How many Super Users are enough?

As a semi-retired bean counter I have always liked accounting jokes.

Q: How many accountants does it take to screw in a light bulb?

A: What kind of answer did you have in mind?

When it comes to asking how many Super Users are needed that is no laughing matter for a Super User program lead.  As the answer is usually – well it depends.

Over the years I have seen recommended ratios that have been put forward, but usually they tend to focus on the maturity of the application functionality.  Meaning you need more Super Users post go-live (recommendations ranging from 1:10 thru 1:40) and you need less Super Users once the user are comfortable with stable functionality – ratios out to 1:100.  The problem with these types of recommendations is that they focus on the technology lifecycle of deploy and sustain – they don’t necessarily jive with the types of churn we usually see in the user base independent of technology change.  Think acquisitions, layoffs, promotions and so on.

Having the luxury of analyzing Billions of SAP user transactions and evaluating the performance and size of the best Super User programs, here are several factors that we think should be taken in account.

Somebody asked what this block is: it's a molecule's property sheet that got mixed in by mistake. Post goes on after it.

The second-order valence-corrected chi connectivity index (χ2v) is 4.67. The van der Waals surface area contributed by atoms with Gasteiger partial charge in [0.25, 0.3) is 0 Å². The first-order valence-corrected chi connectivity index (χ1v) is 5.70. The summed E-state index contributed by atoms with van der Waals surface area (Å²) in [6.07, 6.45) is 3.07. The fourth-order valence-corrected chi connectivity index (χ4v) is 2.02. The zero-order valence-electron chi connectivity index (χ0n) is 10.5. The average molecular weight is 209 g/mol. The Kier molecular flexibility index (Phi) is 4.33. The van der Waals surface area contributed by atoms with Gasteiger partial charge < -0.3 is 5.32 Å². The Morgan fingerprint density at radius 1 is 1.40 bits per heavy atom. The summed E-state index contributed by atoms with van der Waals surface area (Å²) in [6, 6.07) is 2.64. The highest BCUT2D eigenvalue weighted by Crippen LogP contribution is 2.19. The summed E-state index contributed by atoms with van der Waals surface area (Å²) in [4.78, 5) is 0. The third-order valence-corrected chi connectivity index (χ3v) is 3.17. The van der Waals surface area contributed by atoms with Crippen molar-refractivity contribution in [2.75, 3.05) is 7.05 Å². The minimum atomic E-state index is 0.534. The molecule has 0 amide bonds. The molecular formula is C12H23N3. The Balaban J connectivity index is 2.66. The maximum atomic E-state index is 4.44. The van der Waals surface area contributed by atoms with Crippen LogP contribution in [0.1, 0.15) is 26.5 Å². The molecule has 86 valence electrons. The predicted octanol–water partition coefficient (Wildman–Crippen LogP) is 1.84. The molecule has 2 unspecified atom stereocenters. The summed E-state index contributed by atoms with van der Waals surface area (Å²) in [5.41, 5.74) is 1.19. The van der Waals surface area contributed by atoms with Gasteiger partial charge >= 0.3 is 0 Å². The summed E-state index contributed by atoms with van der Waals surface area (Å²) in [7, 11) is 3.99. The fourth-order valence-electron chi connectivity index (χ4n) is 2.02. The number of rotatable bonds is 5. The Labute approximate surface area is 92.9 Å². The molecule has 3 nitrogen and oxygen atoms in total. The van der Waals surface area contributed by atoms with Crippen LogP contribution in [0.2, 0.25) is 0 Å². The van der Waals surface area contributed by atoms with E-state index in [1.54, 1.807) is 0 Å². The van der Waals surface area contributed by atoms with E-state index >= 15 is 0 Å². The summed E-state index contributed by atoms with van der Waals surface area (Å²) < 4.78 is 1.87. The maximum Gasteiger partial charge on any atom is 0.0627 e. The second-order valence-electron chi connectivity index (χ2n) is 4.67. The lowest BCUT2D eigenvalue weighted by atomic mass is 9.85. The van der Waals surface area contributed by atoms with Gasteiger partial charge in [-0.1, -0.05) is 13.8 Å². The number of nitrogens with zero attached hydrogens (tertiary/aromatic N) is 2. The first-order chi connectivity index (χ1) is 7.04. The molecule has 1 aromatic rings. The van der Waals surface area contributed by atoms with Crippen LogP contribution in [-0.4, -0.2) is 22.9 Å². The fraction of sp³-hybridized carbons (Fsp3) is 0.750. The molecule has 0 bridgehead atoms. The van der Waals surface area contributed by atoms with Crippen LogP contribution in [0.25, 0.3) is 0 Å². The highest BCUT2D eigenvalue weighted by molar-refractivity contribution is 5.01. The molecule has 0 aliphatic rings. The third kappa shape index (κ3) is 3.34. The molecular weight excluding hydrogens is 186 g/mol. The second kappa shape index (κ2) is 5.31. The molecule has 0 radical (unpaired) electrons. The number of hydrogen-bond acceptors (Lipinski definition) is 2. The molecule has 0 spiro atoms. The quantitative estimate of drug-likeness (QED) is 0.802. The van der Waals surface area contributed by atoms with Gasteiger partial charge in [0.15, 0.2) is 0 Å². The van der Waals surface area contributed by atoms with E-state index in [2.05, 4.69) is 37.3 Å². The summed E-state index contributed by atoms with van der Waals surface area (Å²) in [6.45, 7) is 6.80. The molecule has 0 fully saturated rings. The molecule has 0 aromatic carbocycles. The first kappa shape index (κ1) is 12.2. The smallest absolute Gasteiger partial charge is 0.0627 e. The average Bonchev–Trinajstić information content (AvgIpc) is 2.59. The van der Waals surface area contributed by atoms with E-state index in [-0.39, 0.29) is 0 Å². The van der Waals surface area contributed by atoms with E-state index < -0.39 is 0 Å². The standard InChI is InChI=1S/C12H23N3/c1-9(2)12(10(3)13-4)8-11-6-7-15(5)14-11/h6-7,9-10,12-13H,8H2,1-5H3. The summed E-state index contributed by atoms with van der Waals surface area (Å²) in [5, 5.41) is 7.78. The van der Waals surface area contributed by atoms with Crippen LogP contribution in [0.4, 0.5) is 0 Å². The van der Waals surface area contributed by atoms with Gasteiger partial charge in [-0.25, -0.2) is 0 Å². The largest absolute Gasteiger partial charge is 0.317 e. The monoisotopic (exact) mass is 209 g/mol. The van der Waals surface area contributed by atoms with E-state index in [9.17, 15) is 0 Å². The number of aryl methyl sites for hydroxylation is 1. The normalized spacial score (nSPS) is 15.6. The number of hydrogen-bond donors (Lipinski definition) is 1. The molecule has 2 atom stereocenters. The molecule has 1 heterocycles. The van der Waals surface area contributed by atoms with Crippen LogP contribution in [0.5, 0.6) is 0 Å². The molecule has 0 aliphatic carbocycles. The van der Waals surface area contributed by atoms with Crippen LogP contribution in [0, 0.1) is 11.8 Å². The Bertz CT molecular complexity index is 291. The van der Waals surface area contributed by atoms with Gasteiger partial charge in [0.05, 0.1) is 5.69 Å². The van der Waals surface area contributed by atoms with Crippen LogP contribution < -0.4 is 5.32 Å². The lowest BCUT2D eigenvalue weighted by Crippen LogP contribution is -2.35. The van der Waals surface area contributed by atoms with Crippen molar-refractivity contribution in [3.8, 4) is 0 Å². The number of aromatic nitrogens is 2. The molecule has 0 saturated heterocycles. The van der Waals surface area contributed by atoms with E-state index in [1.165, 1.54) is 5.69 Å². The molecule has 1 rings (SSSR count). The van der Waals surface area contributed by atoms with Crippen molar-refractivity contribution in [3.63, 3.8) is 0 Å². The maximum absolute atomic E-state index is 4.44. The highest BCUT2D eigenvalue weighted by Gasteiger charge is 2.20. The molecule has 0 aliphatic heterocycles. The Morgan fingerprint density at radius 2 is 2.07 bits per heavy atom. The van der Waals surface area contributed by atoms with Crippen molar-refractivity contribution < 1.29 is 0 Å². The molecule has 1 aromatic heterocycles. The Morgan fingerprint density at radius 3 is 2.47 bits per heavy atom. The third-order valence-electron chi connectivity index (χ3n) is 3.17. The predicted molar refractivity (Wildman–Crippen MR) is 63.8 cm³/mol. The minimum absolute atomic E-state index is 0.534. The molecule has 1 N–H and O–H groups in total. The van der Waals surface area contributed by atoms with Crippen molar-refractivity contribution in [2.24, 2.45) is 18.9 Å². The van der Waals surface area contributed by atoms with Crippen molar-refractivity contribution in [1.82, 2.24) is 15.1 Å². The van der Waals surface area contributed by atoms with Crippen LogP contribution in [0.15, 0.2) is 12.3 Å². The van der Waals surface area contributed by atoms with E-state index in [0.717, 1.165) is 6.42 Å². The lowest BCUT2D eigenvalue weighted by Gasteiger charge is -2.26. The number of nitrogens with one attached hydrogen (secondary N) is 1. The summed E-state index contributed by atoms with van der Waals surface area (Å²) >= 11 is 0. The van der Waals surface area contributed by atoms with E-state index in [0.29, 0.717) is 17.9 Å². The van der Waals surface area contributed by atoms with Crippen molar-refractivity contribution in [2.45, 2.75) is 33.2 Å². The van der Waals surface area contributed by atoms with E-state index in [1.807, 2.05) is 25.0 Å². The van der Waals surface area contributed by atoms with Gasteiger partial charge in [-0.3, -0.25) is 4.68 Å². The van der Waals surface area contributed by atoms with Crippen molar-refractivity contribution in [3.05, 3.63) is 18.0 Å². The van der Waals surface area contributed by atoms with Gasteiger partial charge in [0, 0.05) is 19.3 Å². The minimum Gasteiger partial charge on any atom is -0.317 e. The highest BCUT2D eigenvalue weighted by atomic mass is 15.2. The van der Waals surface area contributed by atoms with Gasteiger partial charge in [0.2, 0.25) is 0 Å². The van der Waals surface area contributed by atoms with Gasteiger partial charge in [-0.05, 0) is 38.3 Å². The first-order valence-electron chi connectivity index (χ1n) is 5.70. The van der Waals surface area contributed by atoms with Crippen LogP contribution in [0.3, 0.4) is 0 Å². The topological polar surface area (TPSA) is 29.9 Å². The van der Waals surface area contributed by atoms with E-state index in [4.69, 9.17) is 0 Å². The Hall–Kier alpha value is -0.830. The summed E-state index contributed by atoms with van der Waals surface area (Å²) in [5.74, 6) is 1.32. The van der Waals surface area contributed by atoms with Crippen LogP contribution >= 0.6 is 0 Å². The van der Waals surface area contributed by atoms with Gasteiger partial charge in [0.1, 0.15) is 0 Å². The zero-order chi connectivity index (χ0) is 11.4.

Three Recommendations for Super User Ratios

Active Users not Licensed Users:  Often we hear grand tales of large user populations but come to find that usually only 2 out of 3 users are concurrently active in any given 2 month period.  This means that if you build you Super User target on potential users you are setting yourself up for a bigger challenge that is likely not necessary.

Segment into Heavy versus Light:  It is not really economically possible for Super Users to serve every class of user, there are just some users that are more valuable in terms of time and usage.  We tend to classify users into two categories for any given business process – heavy users or light users.  We use a cutoff of 1.5% of an 8 hour workday, if the user spends more time than this we classify them as Heavy.

User Productivity drives Focus:  If a process is simple and, or has very few user problems regardless of population size, it doesn’t warrant additional super users. Put another way, you should be increasing your Super User headcount in areas where user performance is a real issue.  We have a user productivity calculation that takes into account many configuration and user performance factors that we use to right-size and justify super user recruitment.

Bringing it all together. We see that Super User programs that can achieve a 1:10 ratio of Heavy/Active users to Super Users can maintain and sustain high levels of user productivity.